Trump's real target isn't foreign steel or aluminum; it's the WTO
- Author: Kyle Peterson Mar 12, 2018,
Mar 12, 2018, 4:36
She will meet U.S. Trade Representative Robert Lighthizer and Japanese Trade Minister Hiroshige Seko in Brussels on Saturday when she will ask whether the European Union is to be included in the tariffs.
U.S. allies might be asked to increase their financial commitments to North Atlantic Treaty Organisation to avoid new U.S. tariffs on their exports of steel and aluminum to the United States, the U.S. Treasury secretary has said.
U.S. President Donald Trump signs Section 232 Proclamations on Steel and Aluminum Imports in the Oval Office of the White House on March 8, 2018, in Washington, DC.
He said Lighthizer did not give a specific answer to the request for Japan to be exempted, but did explain the timeline and procedures for the new tariffs.
"Europe is certainly not a threat to American internal security, so we expect to be excluded", Malmstrom, the 28-nation EU's trade commissioner, told reporters in Brussels on Friday.
"Taking retaliatory measures won't work in the interest of any country", he said at the news conference.
European Commission Vice-President Jyrki Katainen said: "We all have to choose whether we want rules-based trade - which supports rules-based world order - or do we want rule of force, or the rule of the strongest, which we have now seen?"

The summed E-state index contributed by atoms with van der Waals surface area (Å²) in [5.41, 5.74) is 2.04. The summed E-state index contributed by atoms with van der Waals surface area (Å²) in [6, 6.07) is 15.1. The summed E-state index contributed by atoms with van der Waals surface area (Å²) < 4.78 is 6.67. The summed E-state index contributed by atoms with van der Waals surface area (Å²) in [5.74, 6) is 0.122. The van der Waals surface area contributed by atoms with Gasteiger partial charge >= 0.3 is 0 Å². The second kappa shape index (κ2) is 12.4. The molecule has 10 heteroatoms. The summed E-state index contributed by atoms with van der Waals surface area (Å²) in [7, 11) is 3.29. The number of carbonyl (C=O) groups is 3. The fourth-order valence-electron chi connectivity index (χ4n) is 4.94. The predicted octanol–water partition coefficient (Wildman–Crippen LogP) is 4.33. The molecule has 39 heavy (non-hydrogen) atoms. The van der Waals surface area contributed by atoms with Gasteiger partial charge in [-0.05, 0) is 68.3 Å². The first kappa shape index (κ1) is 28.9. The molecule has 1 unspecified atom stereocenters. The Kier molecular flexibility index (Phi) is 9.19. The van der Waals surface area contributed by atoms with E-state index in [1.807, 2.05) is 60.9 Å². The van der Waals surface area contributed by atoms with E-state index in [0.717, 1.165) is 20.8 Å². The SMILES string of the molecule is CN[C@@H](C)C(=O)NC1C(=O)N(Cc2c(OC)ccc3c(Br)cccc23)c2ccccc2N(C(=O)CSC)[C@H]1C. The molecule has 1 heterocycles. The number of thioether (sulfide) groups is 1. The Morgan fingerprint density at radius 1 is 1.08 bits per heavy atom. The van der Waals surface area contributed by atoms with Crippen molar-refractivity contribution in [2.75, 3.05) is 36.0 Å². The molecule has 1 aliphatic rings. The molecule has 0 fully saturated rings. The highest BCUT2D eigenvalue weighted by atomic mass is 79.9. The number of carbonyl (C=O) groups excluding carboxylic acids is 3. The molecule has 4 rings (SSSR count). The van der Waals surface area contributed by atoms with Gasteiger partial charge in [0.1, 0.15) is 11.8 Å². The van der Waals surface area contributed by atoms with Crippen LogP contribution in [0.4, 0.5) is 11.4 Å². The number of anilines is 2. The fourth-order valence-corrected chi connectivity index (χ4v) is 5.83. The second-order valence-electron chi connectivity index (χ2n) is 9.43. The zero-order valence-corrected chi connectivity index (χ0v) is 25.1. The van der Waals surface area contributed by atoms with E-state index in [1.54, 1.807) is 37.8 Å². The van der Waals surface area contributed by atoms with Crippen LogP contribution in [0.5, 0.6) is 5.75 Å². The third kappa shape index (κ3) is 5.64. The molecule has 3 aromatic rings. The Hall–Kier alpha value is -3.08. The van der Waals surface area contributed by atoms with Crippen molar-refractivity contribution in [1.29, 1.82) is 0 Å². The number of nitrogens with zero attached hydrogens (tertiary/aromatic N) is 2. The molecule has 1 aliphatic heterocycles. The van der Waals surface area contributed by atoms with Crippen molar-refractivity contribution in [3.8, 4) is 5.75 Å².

Donald Trump hit out again on Twitter afterwards, writing: "The European Union, wonderful countries who treat the USA very badly on trade, are complaining about the tariffs on Steel & Aluminum".
He tweeted: "For example, an American vehicle going to China pays 25 per cent import duty, but a Chinese auto coming to the U.S. only pays 2.5 per cent, a tenfold difference".
China on Friday accused US President Donald Trump of damaging the global trading system by hiking steel and aluminum tariffs.
Foreign steel producers are not only concerned about losing access to the US market but also that steel from other exporters will flood already saturated markets, threatening jobs elsewhere.
Trump said the tariff hikes ordered Thursday were needed to protect US national security by ensuring the survival of the country's metals producers.
Its director, Gareth Stace, said: "The UK sector is in the midst of a fragile recovery following years of considerable turmoil, it would be utterly devastating if this were to be undermined".
"There's just a lot of uncertainty", says Paul Ashworth, chief U.S. economist at Capital Economics, a research firm.
European industry associations called on Malmstrom to react to the tariffs.
Technically, Trump wouldn't have to remove the tariffs if the WTO declared them illegal.
The official said ways had to be found to address steel overcapacity in China as South Korea was the top importer of Chinese steel, although shipments from China were 21% down in 2017 from the previous year.